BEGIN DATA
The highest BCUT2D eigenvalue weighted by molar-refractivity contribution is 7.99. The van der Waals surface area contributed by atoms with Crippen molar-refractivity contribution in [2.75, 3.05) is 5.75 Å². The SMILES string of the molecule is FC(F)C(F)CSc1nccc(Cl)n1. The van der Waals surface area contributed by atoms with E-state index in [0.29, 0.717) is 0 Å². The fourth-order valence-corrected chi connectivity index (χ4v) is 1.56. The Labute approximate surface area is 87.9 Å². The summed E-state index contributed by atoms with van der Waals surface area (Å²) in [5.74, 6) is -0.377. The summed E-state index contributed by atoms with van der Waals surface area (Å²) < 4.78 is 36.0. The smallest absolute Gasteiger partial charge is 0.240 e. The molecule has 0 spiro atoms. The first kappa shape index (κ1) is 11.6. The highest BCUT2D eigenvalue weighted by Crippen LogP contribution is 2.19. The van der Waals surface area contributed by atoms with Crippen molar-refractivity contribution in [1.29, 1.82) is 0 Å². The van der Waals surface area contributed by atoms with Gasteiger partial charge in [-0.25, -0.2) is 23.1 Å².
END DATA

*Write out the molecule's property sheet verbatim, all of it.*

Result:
The highest BCUT2D eigenvalue weighted by molar-refractivity contribution is 7.99. The van der Waals surface area contributed by atoms with Crippen molar-refractivity contribution in [2.75, 3.05) is 5.75 Å². The SMILES string of the molecule is FC(F)C(F)CSc1nccc(Cl)n1. The van der Waals surface area contributed by atoms with E-state index in [0.29, 0.717) is 0 Å². The fourth-order valence-corrected chi connectivity index (χ4v) is 1.56. The Labute approximate surface area is 87.9 Å². The summed E-state index contributed by atoms with van der Waals surface area (Å²) in [5.74, 6) is -0.377. The summed E-state index contributed by atoms with van der Waals surface area (Å²) < 4.78 is 36.0. The smallest absolute Gasteiger partial charge is 0.240 e. The molecule has 0 spiro atoms. The first kappa shape index (κ1) is 11.6. The highest BCUT2D eigenvalue weighted by Crippen LogP contribution is 2.19. The van der Waals surface area contributed by atoms with Crippen molar-refractivity contribution in [1.29, 1.82) is 0 Å². The van der Waals surface area contributed by atoms with Gasteiger partial charge in [-0.25, -0.2) is 23.1 Å².